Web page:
An increasing number of job seekers in the U.S. are risking their chances of landing a job because of failed drug tests.
In the latest Drug Testing Index (DTI) data released by Quest Diagnostics, positive results for pre-employment urine drug screening in the country's general workforce rose by 5.7 percent in the first six months of 2012 than in all of 2011. Marijuana
continues to be the most commonly detected drug, followed by amphetamines
"The uptick in U.S. general workforce pre-employment data suggests that employers should be mindful of illicit drug use among prospective employees," Dr. Barry Sample, Director of Science and Technology for Quest Diagnostics Employer Solutions, said in a news release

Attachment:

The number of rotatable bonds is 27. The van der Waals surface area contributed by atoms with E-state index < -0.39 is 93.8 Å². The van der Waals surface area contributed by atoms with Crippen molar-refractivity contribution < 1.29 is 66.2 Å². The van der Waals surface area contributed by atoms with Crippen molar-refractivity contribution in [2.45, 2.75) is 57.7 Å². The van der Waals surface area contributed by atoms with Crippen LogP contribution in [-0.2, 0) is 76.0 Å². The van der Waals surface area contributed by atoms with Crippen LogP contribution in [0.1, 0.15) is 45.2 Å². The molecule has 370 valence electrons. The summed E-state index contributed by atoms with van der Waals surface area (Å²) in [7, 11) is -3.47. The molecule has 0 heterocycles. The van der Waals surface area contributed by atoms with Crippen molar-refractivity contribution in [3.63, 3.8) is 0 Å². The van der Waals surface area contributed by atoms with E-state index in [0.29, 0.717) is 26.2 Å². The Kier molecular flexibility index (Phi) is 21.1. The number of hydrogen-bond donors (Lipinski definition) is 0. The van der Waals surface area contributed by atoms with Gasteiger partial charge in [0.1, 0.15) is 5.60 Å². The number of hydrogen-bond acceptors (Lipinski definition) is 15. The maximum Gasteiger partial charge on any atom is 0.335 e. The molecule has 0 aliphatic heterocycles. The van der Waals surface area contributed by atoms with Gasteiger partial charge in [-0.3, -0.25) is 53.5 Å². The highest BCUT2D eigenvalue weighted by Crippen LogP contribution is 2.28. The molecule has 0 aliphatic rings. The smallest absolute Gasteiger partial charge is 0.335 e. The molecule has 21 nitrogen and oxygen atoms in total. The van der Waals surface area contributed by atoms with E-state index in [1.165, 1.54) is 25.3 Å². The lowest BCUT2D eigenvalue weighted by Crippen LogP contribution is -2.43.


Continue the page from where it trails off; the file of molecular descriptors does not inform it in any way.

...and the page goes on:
. "These findings align with recent news reports citing some employers facing increasing drug positives when recruiting new workers."
In January, The Wall Street Journal
cited another Quest Diagnostics report that showed many U.S. employers are facing the challenge of finding potential employees because many are failing their drug tests. The problem was particularly worrisome in parts of Pennsylvania, Ohio and West Virginia.
But while pre-employment positive rates
have increased, positive results for random drug testing were down by 5.8 percent. In the federally mandated, safety-sensitive workforce, positivity rates in pre-employment urine drug screening remained unchanged from 2011 through the first half of 2012.
Positive results for cocaine oral fluid tests
had also dropped by 14.6 percent from January to June 2012, compared to 2011.